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Cher vows to pay legal fees for black security guard fired for asking student not to use racial slur

After a Black security guard was wrongfully fired for asking a student to stop calling him the n-word, support has come flooding in from multiple sources - including singer Cher.

Cher vows to pay legal fees for black security guard fired for asking student not to use racial slur

Earlier this month, Black school security guard Marlon Anderson was fired from his job at Madison West High School when he asked a student, also Black, to stop calling him a racial slur. According to Anderson, the student called him the n-word, to which he responded, "Don't call me [the n-word]." He was then taken into the office by school Principal Karen Boran who stated the institution had a zero-tolerance policy for the use of racial slurs by staff in any context. He was swiftly let go following a hearing with the school district. Now, Madison West students and singer-actress Cher have stepped in to help Anderson, The Hill reports.


Cher stepped in to help the security guard on social media platform Twitter when she came across News 3 reporter Madalyn O'Neill's tweet about Anderson's story, in which she stated, "'I shouldn't be punished because I have the right to tell somebody not to call me this word"-- an emotional plea from a security guard fired from West High for repeating the n-word when asking a student to stop calling him that. MMSD's education board will be reexamining policies." Cher responded, "How can people be this disrespectful? A beloved man of color just passed and our nation [is] mourning him. Congressman Elijah Cummings FOUGHT FOR JUSTICE. He was loved and feared. If you want to sue [the] MMSD Education Board, I will incur your expenses."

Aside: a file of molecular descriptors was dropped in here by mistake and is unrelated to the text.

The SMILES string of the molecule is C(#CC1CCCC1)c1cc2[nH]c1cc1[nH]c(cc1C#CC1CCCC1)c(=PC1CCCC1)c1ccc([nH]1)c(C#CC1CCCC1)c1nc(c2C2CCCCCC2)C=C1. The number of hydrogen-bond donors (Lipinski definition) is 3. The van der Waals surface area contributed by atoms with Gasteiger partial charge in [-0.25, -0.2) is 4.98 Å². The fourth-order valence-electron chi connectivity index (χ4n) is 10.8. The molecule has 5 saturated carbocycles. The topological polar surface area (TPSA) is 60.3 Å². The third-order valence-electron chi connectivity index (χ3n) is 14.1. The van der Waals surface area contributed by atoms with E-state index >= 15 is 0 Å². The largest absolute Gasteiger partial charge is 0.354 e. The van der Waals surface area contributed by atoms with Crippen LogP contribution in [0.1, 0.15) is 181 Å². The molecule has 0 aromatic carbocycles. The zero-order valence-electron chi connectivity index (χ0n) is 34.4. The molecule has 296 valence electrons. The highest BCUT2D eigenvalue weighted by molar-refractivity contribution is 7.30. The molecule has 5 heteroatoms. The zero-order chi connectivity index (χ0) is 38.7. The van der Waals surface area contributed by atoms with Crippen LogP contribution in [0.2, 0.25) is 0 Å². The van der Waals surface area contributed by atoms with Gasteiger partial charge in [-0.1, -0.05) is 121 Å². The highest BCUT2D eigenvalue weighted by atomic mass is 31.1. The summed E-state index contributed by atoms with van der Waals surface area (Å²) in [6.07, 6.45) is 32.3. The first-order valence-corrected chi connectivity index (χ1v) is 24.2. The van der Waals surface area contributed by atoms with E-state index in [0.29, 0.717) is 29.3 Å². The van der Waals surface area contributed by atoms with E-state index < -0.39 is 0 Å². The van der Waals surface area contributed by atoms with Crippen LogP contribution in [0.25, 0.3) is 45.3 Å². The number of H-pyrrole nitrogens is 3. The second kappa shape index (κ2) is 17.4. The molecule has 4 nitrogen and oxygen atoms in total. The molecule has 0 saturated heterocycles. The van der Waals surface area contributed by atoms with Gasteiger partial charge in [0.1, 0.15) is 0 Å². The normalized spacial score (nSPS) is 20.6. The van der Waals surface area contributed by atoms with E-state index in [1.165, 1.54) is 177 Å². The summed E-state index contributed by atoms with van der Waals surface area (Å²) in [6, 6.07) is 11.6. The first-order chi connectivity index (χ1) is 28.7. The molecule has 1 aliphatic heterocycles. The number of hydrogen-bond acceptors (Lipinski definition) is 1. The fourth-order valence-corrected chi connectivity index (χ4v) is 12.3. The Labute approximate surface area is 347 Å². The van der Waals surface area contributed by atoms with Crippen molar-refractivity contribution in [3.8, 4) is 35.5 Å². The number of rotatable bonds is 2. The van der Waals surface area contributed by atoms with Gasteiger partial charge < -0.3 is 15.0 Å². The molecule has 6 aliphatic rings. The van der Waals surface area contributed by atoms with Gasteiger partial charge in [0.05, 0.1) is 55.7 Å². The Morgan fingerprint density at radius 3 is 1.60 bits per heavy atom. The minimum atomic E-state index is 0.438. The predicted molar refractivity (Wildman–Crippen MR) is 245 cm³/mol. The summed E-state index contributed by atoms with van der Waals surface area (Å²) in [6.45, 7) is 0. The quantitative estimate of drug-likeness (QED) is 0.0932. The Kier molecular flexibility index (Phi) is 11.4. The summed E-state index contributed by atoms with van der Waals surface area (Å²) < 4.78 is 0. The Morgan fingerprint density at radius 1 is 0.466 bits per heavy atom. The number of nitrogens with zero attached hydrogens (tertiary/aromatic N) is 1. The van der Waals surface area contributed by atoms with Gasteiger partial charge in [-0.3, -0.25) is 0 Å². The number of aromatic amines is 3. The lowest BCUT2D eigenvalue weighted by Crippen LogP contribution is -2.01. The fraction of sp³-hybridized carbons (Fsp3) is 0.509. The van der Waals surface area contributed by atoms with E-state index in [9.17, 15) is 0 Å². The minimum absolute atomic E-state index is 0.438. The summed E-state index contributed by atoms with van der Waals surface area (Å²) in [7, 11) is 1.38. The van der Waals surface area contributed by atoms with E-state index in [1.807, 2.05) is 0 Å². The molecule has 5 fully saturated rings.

Anderson worked at Madison West High School for 11 years before he was let go. Therefore, he has filed a grievance with regard to his firing, Madison Teachers Inc. executive director Doug Keillor confirmed. He explained in an interview with, "While this is a process for an employee to seek justice, it is a lengthy process." In response to the grievance filing, Board president Gloria Reyes said in a statement that the board would "allow for [the grievance] process to play out so we can ensure the outcome is right for all involved." Additionally, Anderson affirmed briefly, "We're fighting this."


Meanwhile, student bodies at Madison West and beyond have decided to take action in support of Anderson. Late last week, students walked out of classes and held an impassioned demonstration in the state capital of Wisconsin. According to local media reports, about 1,500 individuals were present at the protest. Despite this, the board and school's standing has remained firm thus far. "We've taken a tough stance on racial slurs, and we believe that language has no place in schools," Reyes claimed. "We have also heard from the community about the complexity involved - and our duty to examine it. As a board, we plan to review our approach, the underlying policies, and examine them with a racial equity lens understanding that universal policies can often deepen inequities. We will ask the community for help in that process." School principal Boran added, "This is an incredibly difficult situation, and we acknowledge the emotion, harm, and complexity involved. Many people in our community and our district are grappling with that complexity, and we will continue to do so as we go forward." It can only be hoped that Anderson will be granted the justice he rightfully deserves.


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